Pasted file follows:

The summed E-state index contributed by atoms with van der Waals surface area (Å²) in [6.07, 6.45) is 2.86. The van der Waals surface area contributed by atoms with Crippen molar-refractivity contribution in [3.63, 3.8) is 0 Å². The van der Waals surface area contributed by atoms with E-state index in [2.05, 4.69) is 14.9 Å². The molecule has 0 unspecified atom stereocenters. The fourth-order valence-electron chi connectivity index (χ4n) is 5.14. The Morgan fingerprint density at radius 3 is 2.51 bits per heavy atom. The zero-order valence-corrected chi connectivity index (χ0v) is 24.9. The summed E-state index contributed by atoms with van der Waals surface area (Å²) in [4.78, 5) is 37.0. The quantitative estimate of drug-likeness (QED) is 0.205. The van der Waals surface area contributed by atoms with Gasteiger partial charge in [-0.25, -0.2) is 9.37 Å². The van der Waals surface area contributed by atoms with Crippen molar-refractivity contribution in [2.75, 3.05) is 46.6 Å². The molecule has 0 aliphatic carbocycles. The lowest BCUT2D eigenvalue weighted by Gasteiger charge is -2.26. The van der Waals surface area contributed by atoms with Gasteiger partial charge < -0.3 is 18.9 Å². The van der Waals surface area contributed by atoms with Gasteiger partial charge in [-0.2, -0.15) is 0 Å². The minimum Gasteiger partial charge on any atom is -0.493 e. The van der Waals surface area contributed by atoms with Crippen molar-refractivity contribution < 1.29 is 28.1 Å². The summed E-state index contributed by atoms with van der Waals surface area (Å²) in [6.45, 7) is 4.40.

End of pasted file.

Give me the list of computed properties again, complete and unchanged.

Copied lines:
The summed E-state index contributed by atoms with van der Waals surface area (Å²) in [6.07, 6.45) is 2.86. The van der Waals surface area contributed by atoms with Crippen molar-refractivity contribution in [3.63, 3.8) is 0 Å². The van der Waals surface area contributed by atoms with E-state index in [2.05, 4.69) is 14.9 Å². The molecule has 0 unspecified atom stereocenters. The fourth-order valence-electron chi connectivity index (χ4n) is 5.14. The Morgan fingerprint density at radius 3 is 2.51 bits per heavy atom. The zero-order valence-corrected chi connectivity index (χ0v) is 24.9. The summed E-state index contributed by atoms with van der Waals surface area (Å²) in [4.78, 5) is 37.0. The quantitative estimate of drug-likeness (QED) is 0.205. The van der Waals surface area contributed by atoms with Gasteiger partial charge in [-0.25, -0.2) is 9.37 Å². The van der Waals surface area contributed by atoms with Crippen molar-refractivity contribution in [2.75, 3.05) is 46.6 Å². The molecule has 0 aliphatic carbocycles. The lowest BCUT2D eigenvalue weighted by Gasteiger charge is -2.26. The van der Waals surface area contributed by atoms with Gasteiger partial charge < -0.3 is 18.9 Å². The van der Waals surface area contributed by atoms with Gasteiger partial charge in [-0.2, -0.15) is 0 Å². The minimum Gasteiger partial charge on any atom is -0.493 e. The van der Waals surface area contributed by atoms with Crippen molar-refractivity contribution < 1.29 is 28.1 Å². The summed E-state index contributed by atoms with van der Waals surface area (Å²) in [6.45, 7) is 4.40.